The Importance of Prompt Medical Treatment and Reporting in Ohio Workers Compensation Claims

by Dean Pavick on January 21, 2014

Statistics show that most on the job injuries in Ohio are uncomplicated minor injuries requiring little medical treatment with full recovery within a short period of time.

However, in certain cases, “minor” injuries can be more serious than originally thought or can develop into more serious conditions. Cuts and scrapes can become infected. Deep bruises can occasionally cause blood clots, nerve damage or joint immobility or may be part of more serious conditions such as fractures or cartilage damage. Strains may also be accompanied by ligamentous damage or herniated discs.

We recently had a client who cut the tip of his finger at work. He cleaned the wound and put on a bandage and did nothing further.Over the next two weeks the fingertip became swollen, tender and turned reddish.By the time he sought medical treatment an infection had spread to the bone and his finger had to be partially amputated.The client ended up missing 10 weeks from work and underwent extensive physical therapy treatments. The employer contested the claim and the BWC disallowed it. The client began receiving healthcare provider bills which totaled thousands of dollars. He had no money coming in and fell behind on his house and car payments. The client was under considerable stress  by the time he came into the office. Eventually we won allowance of the claim including the complications.

Another client bumped and bruised his knee on a machine at work. He didn’t think much of this “minor” injury at the time and did nothing further.Over the next several weeks his knee became increasingly swollen, more painful and stiff.He eventually saw his family doctor who ordered x-rays which revealed a patellar(knee cap) fracture. An MRI revealed chondromalacia(damage of the knee cap cartilage).The employer contested the claim and the BWC disallowed it. We eventually won the claim and had all the conditions allowed at a second Industrial Commission hearing 4 months later.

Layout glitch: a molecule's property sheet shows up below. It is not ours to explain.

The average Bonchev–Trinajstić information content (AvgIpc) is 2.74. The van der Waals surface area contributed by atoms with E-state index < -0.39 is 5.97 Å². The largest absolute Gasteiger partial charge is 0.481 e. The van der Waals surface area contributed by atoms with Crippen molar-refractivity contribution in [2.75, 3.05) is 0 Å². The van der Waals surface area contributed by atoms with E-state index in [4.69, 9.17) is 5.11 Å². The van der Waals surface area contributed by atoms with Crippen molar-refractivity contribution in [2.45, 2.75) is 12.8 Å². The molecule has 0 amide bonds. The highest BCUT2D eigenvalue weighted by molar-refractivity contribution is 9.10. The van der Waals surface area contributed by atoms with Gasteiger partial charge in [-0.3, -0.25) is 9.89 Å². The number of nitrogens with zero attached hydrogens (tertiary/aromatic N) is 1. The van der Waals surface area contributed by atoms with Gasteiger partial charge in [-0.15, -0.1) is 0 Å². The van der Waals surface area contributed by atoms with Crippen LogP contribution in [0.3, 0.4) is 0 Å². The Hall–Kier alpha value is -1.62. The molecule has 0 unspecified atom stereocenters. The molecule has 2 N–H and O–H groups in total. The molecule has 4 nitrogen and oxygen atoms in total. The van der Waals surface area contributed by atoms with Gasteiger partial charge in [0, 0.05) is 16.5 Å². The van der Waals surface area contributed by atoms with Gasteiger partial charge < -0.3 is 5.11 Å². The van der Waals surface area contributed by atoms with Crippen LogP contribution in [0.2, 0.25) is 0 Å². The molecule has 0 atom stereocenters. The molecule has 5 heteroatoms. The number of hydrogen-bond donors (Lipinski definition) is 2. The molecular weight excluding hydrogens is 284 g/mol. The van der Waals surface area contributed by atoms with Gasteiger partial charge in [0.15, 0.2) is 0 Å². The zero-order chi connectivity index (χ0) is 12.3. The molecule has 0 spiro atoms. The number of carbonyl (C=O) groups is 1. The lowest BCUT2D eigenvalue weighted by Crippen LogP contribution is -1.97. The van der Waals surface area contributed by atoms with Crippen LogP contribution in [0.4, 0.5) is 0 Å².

Unfortunately, due to prolonged delay in receiving initial treatment and failure to initially report the injury to the employer, some of our clients’ claims remained disallowed. Some clients were able to have their medical bills ultimately paid under group health insurance but received no disability payments. Other clients either lost their health insurance coverage or had no health insurance leaving them personally responsible for payment of medical/hospital bills and no compensation payments for lost time from work or permanency of their injuries.

The lesson learned from these workers compensation cases is  for the worker to immediately report any on the job injuries,no matter how “minor” to the employer and to promptly seek medical treatment. These actions do not guarantee that the claim or all conditions will be allowed by the BWC or Industrial Commission. However, such prompt action on the part of the injured worker increases the likelihood of a favorable outcome. Even if the injury does turn out to be minor, the injured worker at least may have peace of mind by avoiding unnecessary delays,litigation and increased financial and mental worries.

 

 

 

 

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